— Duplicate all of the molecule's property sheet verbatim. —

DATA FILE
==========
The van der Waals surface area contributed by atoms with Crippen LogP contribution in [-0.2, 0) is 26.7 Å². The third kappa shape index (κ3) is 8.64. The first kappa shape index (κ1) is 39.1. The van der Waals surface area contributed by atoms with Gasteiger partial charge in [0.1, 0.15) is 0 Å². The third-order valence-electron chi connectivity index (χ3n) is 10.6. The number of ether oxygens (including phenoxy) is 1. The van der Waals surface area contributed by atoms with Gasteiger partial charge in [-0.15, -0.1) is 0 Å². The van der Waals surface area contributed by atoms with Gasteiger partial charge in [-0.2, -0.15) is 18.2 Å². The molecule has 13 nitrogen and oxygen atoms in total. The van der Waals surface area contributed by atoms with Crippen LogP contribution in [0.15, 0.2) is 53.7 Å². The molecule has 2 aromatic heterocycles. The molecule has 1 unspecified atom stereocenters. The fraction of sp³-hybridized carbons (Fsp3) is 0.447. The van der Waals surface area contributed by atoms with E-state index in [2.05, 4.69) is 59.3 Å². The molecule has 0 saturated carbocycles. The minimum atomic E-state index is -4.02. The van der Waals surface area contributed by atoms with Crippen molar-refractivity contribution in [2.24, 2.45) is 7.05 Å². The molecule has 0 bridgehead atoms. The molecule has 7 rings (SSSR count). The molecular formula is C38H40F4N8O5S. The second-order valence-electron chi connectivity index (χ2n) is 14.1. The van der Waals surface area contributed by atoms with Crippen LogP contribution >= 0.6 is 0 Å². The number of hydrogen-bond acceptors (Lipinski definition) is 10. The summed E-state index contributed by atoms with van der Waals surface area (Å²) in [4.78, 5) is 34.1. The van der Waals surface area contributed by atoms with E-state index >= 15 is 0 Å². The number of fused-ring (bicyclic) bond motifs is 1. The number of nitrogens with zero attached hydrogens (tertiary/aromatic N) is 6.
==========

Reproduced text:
The van der Waals surface area contributed by atoms with Crippen LogP contribution in [-0.2, 0) is 26.7 Å². The third kappa shape index (κ3) is 8.64. The first kappa shape index (κ1) is 39.1. The van der Waals surface area contributed by atoms with Gasteiger partial charge in [0.1, 0.15) is 0 Å². The third-order valence-electron chi connectivity index (χ3n) is 10.6. The number of ether oxygens (including phenoxy) is 1. The van der Waals surface area contributed by atoms with Gasteiger partial charge in [-0.15, -0.1) is 0 Å². The van der Waals surface area contributed by atoms with Gasteiger partial charge in [-0.2, -0.15) is 18.2 Å². The molecule has 13 nitrogen and oxygen atoms in total. The van der Waals surface area contributed by atoms with Crippen LogP contribution in [0.15, 0.2) is 53.7 Å². The molecule has 2 aromatic heterocycles. The molecule has 1 unspecified atom stereocenters. The fraction of sp³-hybridized carbons (Fsp3) is 0.447. The van der Waals surface area contributed by atoms with E-state index in [2.05, 4.69) is 59.3 Å². The molecule has 0 saturated carbocycles. The minimum atomic E-state index is -4.02. The van der Waals surface area contributed by atoms with Crippen molar-refractivity contribution in [2.24, 2.45) is 7.05 Å². The molecule has 0 bridgehead atoms. The molecule has 7 rings (SSSR count). The molecular formula is C38H40F4N8O5S. The second-order valence-electron chi connectivity index (χ2n) is 14.1. The van der Waals surface area contributed by atoms with Crippen LogP contribution >= 0.6 is 0 Å². The number of hydrogen-bond acceptors (Lipinski definition) is 10. The summed E-state index contributed by atoms with van der Waals surface area (Å²) in [4.78, 5) is 34.1. The van der Waals surface area contributed by atoms with E-state index >= 15 is 0 Å². The number of fused-ring (bicyclic) bond motifs is 1. The number of nitrogens with zero attached hydrogens (tertiary/aromatic N) is 6.